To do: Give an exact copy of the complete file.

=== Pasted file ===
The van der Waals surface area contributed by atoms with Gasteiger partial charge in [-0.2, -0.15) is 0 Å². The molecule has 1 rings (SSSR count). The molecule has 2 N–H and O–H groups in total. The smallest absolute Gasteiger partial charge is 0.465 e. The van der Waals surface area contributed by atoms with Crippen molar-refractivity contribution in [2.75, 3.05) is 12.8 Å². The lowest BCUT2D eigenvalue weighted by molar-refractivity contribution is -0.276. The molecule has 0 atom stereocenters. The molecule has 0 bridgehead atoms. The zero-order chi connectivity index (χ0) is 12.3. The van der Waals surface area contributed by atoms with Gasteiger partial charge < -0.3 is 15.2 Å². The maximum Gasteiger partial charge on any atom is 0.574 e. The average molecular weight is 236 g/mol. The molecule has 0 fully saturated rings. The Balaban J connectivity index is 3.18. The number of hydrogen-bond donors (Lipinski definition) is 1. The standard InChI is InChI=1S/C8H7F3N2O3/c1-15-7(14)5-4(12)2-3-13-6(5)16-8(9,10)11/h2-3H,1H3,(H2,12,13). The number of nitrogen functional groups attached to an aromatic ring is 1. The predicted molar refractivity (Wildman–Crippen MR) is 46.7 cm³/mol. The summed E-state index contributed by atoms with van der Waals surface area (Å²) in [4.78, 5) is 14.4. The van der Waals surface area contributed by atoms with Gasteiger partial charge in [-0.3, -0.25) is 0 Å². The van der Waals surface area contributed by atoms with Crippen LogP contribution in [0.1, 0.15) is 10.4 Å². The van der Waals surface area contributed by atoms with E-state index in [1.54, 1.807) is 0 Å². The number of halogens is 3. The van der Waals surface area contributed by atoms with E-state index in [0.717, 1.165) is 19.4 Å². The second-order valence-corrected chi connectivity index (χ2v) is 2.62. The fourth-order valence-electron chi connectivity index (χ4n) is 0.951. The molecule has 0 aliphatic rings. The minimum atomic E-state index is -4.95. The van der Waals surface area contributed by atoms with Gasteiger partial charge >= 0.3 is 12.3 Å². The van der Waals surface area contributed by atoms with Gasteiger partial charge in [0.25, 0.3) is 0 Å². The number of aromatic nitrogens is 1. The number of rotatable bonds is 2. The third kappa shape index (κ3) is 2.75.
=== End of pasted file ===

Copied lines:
The van der Waals surface area contributed by atoms with Gasteiger partial charge in [-0.2, -0.15) is 0 Å². The molecule has 1 rings (SSSR count). The molecule has 2 N–H and O–H groups in total. The smallest absolute Gasteiger partial charge is 0.465 e. The van der Waals surface area contributed by atoms with Crippen molar-refractivity contribution in [2.75, 3.05) is 12.8 Å². The lowest BCUT2D eigenvalue weighted by molar-refractivity contribution is -0.276. The molecule has 0 atom stereocenters. The molecule has 0 bridgehead atoms. The zero-order chi connectivity index (χ0) is 12.3. The van der Waals surface area contributed by atoms with Gasteiger partial charge < -0.3 is 15.2 Å². The maximum Gasteiger partial charge on any atom is 0.574 e. The average molecular weight is 236 g/mol. The molecule has 0 fully saturated rings. The Balaban J connectivity index is 3.18. The number of hydrogen-bond donors (Lipinski definition) is 1. The standard InChI is InChI=1S/C8H7F3N2O3/c1-15-7(14)5-4(12)2-3-13-6(5)16-8(9,10)11/h2-3H,1H3,(H2,12,13). The number of nitrogen functional groups attached to an aromatic ring is 1. The predicted molar refractivity (Wildman–Crippen MR) is 46.7 cm³/mol. The summed E-state index contributed by atoms with van der Waals surface area (Å²) in [4.78, 5) is 14.4. The van der Waals surface area contributed by atoms with Gasteiger partial charge in [-0.3, -0.25) is 0 Å². The van der Waals surface area contributed by atoms with Crippen LogP contribution in [0.1, 0.15) is 10.4 Å². The van der Waals surface area contributed by atoms with E-state index in [1.54, 1.807) is 0 Å². The number of halogens is 3. The van der Waals surface area contributed by atoms with E-state index in [0.717, 1.165) is 19.4 Å². The second-order valence-corrected chi connectivity index (χ2v) is 2.62. The fourth-order valence-electron chi connectivity index (χ4n) is 0.951. The molecule has 0 aliphatic rings. The minimum atomic E-state index is -4.95. The van der Waals surface area contributed by atoms with Gasteiger partial charge >= 0.3 is 12.3 Å². The van der Waals surface area contributed by atoms with Gasteiger partial charge in [0.25, 0.3) is 0 Å². The number of aromatic nitrogens is 1. The number of rotatable bonds is 2. The third kappa shape index (κ3) is 2.75.